The committee recognises that the PC has undertaken significant work to develop a measurement framework for the sector which takes into account the diversity of the sector's activities and structures. While proposing a measurement framework for the social economy sector presents a number of challenges, the committee believes a framework applied consistently across governments will minimise compliance costs and maximise the value of data collected.

The measurement framework should be flexible and allow for a number of measurement methodologies. It should consider the sensitivities surrounding beneficiaries and the core social objective of organisations. To accelerate the take-up of this framework, and to reduce compliance costs for social organisations, the Office for the Not-for-Profit Sector should publish guidance material on the measurement framework that should be supplied to all Australian governments.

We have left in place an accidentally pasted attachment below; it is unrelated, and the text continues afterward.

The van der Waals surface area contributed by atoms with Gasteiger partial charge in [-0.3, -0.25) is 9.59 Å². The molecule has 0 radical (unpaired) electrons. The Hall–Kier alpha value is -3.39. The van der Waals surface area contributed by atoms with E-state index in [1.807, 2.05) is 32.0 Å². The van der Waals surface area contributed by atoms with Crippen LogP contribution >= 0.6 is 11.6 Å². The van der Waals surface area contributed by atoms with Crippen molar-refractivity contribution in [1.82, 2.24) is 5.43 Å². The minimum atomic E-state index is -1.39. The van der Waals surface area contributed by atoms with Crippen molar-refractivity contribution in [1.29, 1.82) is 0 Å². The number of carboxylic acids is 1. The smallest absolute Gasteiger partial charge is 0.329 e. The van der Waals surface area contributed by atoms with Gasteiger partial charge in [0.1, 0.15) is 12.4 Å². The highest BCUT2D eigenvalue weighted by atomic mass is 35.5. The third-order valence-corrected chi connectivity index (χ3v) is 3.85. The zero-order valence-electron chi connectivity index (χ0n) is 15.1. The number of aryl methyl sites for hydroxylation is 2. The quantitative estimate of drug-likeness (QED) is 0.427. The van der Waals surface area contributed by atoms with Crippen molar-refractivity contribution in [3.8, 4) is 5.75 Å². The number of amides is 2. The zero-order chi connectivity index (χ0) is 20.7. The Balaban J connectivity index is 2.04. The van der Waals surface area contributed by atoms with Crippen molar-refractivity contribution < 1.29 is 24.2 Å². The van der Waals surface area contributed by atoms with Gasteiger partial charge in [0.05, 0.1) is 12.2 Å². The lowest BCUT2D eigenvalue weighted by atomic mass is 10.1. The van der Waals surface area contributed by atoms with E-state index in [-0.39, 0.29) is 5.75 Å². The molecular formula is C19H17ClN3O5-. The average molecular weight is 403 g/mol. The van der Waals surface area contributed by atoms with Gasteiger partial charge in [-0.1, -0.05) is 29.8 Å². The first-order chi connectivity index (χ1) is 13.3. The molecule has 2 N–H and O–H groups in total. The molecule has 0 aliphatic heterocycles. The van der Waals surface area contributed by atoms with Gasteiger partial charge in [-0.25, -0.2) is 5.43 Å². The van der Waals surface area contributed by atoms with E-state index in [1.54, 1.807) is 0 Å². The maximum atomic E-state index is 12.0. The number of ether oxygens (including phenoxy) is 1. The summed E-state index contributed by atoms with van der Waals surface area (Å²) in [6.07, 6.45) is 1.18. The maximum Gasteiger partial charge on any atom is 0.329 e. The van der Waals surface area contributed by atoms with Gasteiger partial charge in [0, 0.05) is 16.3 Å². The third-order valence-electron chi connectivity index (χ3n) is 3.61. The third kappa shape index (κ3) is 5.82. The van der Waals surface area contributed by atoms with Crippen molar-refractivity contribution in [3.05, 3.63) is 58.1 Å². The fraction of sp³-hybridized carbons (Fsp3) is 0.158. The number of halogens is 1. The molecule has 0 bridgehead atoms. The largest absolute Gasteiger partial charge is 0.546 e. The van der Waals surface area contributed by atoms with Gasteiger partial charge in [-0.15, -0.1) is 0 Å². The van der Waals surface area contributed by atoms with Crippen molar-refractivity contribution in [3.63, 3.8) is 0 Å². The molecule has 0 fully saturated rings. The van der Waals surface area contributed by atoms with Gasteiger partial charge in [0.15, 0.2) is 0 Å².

Recommendations

Establishing a Social Finance Taskforce

Recommendation 2.1

2.56    The committee recommends that the government establish a Social Finance Taskforce to assess mechanisms and options in the progress and development of a robust capital market for social economy organisations in Australia. The taskforce should initially report to government by July 2012.

Recommendation 4.3

4.71   The committee recommends that the proposed Social Finance Taskforce consider the potential for philanthropic trusts and foundations to invest a percentage of their corpus in social investments options, particularly with regard to:

Recommendation 4.4